January 18, 2008
Jacob Zuma, the presumptive next leader of South Africa--the most powerful nation on the African continent--has such a blemished track record that he makes Congressman William Jefferson look like a paragon of virtue. South Africa’s top prosecutor announced recently that he has amassed enough evidence to launch corruption charges against Zuma, just elected as head of the ruling African National Congress, which puts Zuma in prime position to win the country’s next general election in 2009.
One of the most important cases, at least at a symbolic level, to be argued before the Supreme Court this term will be District of Columbia v. Heller, involving the constitutionality of DC's de facto prohibition of handguns. The Circuit Court for the District of Columbia invalidated the prohibition, and the District, against the pleas of many in the "gun control community" who correctly recognize that this is a very high-risk case from their perspective, chose to appeal to the Court.
More On Hillary's "experience"
If, like Jason, you're skeptical of Hillary's much-ballyhooed 35 years of experience, Slate's Timothy Noah has written just the piece for you: Let's be clear. If you're a Democrat, experience isn't on this year's menu. The most experienced among the major candidates seeking the Democratic nomination were Sen. Joe Biden of Delaware and Sen. Christopher Dodd of Connecticut. They have now dropped out. The remaining major candidates—Clinton, Sen. Barack Obama, D-Ill., and former Sen. John Edwards, D-N.C.—all lack lengthy records in government. Edwards served a single term in the Senate.
For all of you folks worried that Henry Waxman's dogged campaign to make Major League Baseball shape up might distract him from his real mission in life--unearthing egregious instances of misconduct by the Bush administration--today's Washington Post story should set your minds at ease.
January 17, 2008
Since my article “Angry White Man” was posted on our website last Tuesday, many have asked who the author of Ron Paul’s newsletters could have been. Published since at least the late 1970s--and at their most incendiary from 1987 to 1996--these newsletters have at times been filled with conspiratorial warnings about the Trilateral Commission and Bilderberg Group, animus towards black and gay people, and sympathy for right-wing, anti-government militia movements. Many libertarian bloggers have intimated or concluded that the man chiefly responsible for this content was Llewellyn H.
WASHINGTON--This is a good time to put in a word for the white working class.For days, the Democratic campaign for president was mired in a discussion, started by Hillary Clinton, about Martin Luther King's role in winning civil rights laws. There was also much talk of the crucial part women played in the New Hampshire primary.Clinton and Barack Obama were both so concerned about the racial detour that during the debate in Las Vegas, they sounded like penitent schoolchildren apologizing for a playground brawl.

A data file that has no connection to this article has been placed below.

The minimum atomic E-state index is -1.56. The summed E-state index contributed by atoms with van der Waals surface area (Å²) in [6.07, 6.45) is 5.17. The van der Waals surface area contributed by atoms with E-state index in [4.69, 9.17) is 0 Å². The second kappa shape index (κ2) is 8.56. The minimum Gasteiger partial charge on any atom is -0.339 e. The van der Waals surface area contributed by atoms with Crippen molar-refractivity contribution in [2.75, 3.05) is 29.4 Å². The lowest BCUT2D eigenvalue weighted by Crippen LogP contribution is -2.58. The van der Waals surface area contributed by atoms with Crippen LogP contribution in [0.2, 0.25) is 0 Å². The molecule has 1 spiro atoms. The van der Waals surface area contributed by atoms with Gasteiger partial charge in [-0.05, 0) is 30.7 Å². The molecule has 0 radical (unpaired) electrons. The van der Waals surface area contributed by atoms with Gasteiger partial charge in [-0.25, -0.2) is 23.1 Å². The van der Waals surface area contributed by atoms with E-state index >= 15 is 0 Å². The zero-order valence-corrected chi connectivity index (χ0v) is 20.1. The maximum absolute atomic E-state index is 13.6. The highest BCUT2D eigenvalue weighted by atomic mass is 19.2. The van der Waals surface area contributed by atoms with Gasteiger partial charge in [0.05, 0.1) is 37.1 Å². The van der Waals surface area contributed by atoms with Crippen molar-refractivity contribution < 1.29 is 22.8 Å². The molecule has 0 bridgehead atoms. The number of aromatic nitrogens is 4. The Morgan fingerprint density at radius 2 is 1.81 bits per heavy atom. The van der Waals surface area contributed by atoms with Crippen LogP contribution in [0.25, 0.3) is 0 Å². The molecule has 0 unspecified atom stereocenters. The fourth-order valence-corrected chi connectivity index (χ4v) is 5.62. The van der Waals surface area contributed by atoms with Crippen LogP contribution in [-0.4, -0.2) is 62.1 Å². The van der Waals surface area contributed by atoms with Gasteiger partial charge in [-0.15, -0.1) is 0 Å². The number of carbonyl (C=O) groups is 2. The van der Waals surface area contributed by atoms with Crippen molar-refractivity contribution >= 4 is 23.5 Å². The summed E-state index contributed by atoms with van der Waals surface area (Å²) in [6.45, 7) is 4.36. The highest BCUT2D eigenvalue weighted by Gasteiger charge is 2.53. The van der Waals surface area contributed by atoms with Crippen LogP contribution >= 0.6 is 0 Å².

Barack Obama has taken a lot of grief for appropriating right-wing talking points. And rightly so. Consider health care. When he has argued against "forcing" people to buy insurance, as Hillary Clinton and John Edwards have proposed to do, he undermined the case for an individual mandate -- something virtually every expert agrees is necessary to achieve truly universal coverage. But look who's talking like a conservative now.
January 16, 2008
What's Your Problem?
What's the problem with the way identity politics has entered the Democratic race? Peter Beinart is editor-at-large at The New Republic, a senior fellow at the Council on Foreign Relations, and the author of The Good Fight (HarperCollins). Jonah Goldberg is editor-at-large of National Review Online and a contributing editor to National Review. By Peter Beinart & Jonah Goldberg
Out of Afghanistan
Out of Afghanistan: Peter Bergen, Franklin Foer, and Masood Aziz, the attaché to the Afghan ambassador to the U.S., discuss America's role in Afghanistan and what effect, if any, The Kite Runner film will have on that country and ours. Peter Bergen is a Schwartz senior fellow at the New America Foundation and author of The Osama bin Laden I Know. Franklin Foer is editor of The New Republic. Said Tayeb Jawad is Afghanistan's ambassador to the United States. By Peter Bergen, Franklin Foer, and Masood Aziz
Obama, The Mirror
WASHINGTON--Foreign leaders and journalists often joke that the whole world should get to vote in U.S. elections since the outcome affects the entire planet. His recent setback in New Hampshire notwithstanding, an intense scrutiny of Barack Obama is taking place from Buenos Aires to Paris. But what observers and politicians are saying about him is what they are really saying about their own societies.In Europe, one senses a quiet shame.